Let’s take a look at the bigger picture. By now, numerous assessments from Very Smart People conclude that the exploitability of IoT devices is a pressing global cybersecurity problem. To focus on the federal government’s own findings, behold the Cyberspace Solarium Commission report, the report on automated threats from the Departments of Commerce and DHS, and the Commission to Enhance the National Cybersecurity report of yesteryear. Rapid7’s analysis of the security landscape concurs with such assessments, and - combined with our concern that basic IoT security best practices are well-known but still not broadly adopted - has led to our stated position that some regulation encouraging the adoption of baseline security measures is appropriate.
Some federal agencies (notably the FDA) have taken action to demand basic security of the devices in their jurisdiction, and NIST is doing pretty fine work in establishing a voluntary minimum IoT security baseline. However, in general, the more cross-cutting and bold regulatory action on IoT security is being led by individual states (specifically California and Oregon) and non-US countries (such as the UK), which are requiring devices to include a small subset of basic security protections. But at the federal level, Congress is at risk of being late to the game on the issue of IoT security, despite studying it a great deal.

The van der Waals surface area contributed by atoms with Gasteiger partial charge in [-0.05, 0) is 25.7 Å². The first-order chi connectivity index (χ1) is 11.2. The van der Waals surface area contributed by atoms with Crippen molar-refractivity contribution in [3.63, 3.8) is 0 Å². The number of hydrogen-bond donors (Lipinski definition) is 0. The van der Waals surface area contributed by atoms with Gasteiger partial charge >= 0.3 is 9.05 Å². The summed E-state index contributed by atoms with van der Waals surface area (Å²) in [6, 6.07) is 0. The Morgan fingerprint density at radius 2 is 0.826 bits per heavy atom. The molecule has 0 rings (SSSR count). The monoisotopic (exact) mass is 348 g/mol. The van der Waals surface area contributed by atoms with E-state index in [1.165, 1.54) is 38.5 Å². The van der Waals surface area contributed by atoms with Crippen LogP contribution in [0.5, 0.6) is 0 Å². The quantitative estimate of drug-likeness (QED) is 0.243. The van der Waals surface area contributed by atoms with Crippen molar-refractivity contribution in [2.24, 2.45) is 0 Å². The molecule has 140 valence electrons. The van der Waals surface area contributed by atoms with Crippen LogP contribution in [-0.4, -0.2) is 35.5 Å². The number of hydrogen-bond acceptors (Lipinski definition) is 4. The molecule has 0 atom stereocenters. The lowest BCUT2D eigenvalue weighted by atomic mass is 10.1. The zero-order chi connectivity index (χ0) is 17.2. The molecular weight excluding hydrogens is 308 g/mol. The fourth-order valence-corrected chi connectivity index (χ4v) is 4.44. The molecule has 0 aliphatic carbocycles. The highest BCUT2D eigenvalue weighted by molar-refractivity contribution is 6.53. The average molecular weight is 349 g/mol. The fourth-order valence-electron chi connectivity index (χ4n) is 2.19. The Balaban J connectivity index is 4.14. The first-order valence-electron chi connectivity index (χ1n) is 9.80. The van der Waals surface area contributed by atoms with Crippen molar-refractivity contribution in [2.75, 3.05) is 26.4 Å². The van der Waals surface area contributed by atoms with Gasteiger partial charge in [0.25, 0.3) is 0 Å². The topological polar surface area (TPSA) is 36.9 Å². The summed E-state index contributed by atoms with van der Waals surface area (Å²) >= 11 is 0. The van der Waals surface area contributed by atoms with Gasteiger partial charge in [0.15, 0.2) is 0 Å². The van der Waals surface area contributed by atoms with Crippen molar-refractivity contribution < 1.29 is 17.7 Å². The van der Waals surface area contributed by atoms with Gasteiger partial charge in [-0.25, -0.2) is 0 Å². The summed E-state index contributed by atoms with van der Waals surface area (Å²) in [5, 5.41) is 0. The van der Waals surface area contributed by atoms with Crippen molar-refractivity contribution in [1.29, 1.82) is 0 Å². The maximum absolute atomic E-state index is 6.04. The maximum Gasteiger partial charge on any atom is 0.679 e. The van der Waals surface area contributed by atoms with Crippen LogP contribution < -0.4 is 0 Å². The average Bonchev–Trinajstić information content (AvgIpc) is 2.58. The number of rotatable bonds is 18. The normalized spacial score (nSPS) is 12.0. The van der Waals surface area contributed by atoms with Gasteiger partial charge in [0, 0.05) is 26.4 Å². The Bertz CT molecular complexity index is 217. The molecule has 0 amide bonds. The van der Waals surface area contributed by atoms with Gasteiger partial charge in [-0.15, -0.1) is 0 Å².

Passage of the IoT Cybersecurity Improvement Act in the House takes us a step closer to changing that, and enactment into law would go a long way to putting the US into a leadership position on this issue. Though the bill is narrowly focused on government use and procurement, it makes sense for the federal government to take the lead in raising the bar for devices it buys and manages. Leading by example may also jumpstart Congress’ process of exploring an appropriate IoT security regulatory framework for the private sector - one that is effectively consistent with industry best practices and heads off a patchwork of state laws.
One step at a time
Representatives Kelly and Hurd deserve hearty elbow-bumps for getting this over the finish line in the House. Senators Gardner and Warner, to their great credit, are also pushing to fast-track this bill in the Senate. Unfortunately, the legislative calendar is not too favorable as the election-pandemic-wildfire-recession year draws to a close, and failure to pass the bill would mean both the House and Senate must start over in 2021.
Nonetheless, the progress in the House this week boosts the chances for advancement in the Senate (in 2020 in 2021), which would be good news for federal agency security, cybersecurity writ large, and federal leadership on IoT security.